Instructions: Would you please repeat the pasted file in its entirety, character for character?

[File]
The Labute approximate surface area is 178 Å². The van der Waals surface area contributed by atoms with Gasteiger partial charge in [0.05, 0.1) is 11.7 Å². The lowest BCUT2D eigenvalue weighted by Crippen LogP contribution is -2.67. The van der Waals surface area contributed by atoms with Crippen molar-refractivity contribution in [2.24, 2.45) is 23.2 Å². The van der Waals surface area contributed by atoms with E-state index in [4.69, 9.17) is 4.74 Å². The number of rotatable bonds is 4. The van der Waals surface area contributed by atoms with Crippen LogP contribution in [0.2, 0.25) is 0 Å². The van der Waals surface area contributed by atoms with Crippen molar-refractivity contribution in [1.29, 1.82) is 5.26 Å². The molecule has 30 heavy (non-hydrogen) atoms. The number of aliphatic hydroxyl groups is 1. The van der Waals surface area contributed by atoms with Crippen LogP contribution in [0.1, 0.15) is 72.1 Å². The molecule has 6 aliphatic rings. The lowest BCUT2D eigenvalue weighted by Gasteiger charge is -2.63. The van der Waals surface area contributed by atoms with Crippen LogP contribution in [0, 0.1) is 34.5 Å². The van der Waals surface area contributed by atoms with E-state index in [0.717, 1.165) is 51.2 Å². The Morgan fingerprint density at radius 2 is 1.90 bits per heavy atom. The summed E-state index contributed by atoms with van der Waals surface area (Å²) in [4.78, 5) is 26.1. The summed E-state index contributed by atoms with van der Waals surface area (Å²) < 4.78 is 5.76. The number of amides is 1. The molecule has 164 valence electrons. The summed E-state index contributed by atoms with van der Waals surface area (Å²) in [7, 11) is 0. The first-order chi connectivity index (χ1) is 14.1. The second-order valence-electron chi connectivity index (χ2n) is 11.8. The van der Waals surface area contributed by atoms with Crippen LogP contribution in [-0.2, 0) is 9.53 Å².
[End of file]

The Labute approximate surface area is 178 Å². The van der Waals surface area contributed by atoms with Gasteiger partial charge in [0.05, 0.1) is 11.7 Å². The lowest BCUT2D eigenvalue weighted by Crippen LogP contribution is -2.67. The van der Waals surface area contributed by atoms with Crippen molar-refractivity contribution in [2.24, 2.45) is 23.2 Å². The van der Waals surface area contributed by atoms with E-state index in [4.69, 9.17) is 4.74 Å². The number of rotatable bonds is 4. The van der Waals surface area contributed by atoms with Crippen LogP contribution in [0.2, 0.25) is 0 Å². The van der Waals surface area contributed by atoms with Crippen molar-refractivity contribution in [1.29, 1.82) is 5.26 Å². The molecule has 30 heavy (non-hydrogen) atoms. The number of aliphatic hydroxyl groups is 1. The van der Waals surface area contributed by atoms with Crippen LogP contribution in [0.1, 0.15) is 72.1 Å². The molecule has 6 aliphatic rings. The lowest BCUT2D eigenvalue weighted by Gasteiger charge is -2.63. The van der Waals surface area contributed by atoms with Crippen LogP contribution in [0, 0.1) is 34.5 Å². The van der Waals surface area contributed by atoms with E-state index in [0.717, 1.165) is 51.2 Å². The Morgan fingerprint density at radius 2 is 1.90 bits per heavy atom. The summed E-state index contributed by atoms with van der Waals surface area (Å²) in [4.78, 5) is 26.1. The summed E-state index contributed by atoms with van der Waals surface area (Å²) < 4.78 is 5.76. The number of amides is 1. The molecule has 164 valence electrons. The summed E-state index contributed by atoms with van der Waals surface area (Å²) in [7, 11) is 0. The first-order chi connectivity index (χ1) is 14.1. The second-order valence-electron chi connectivity index (χ2n) is 11.8. The van der Waals surface area contributed by atoms with Crippen LogP contribution in [-0.2, 0) is 9.53 Å².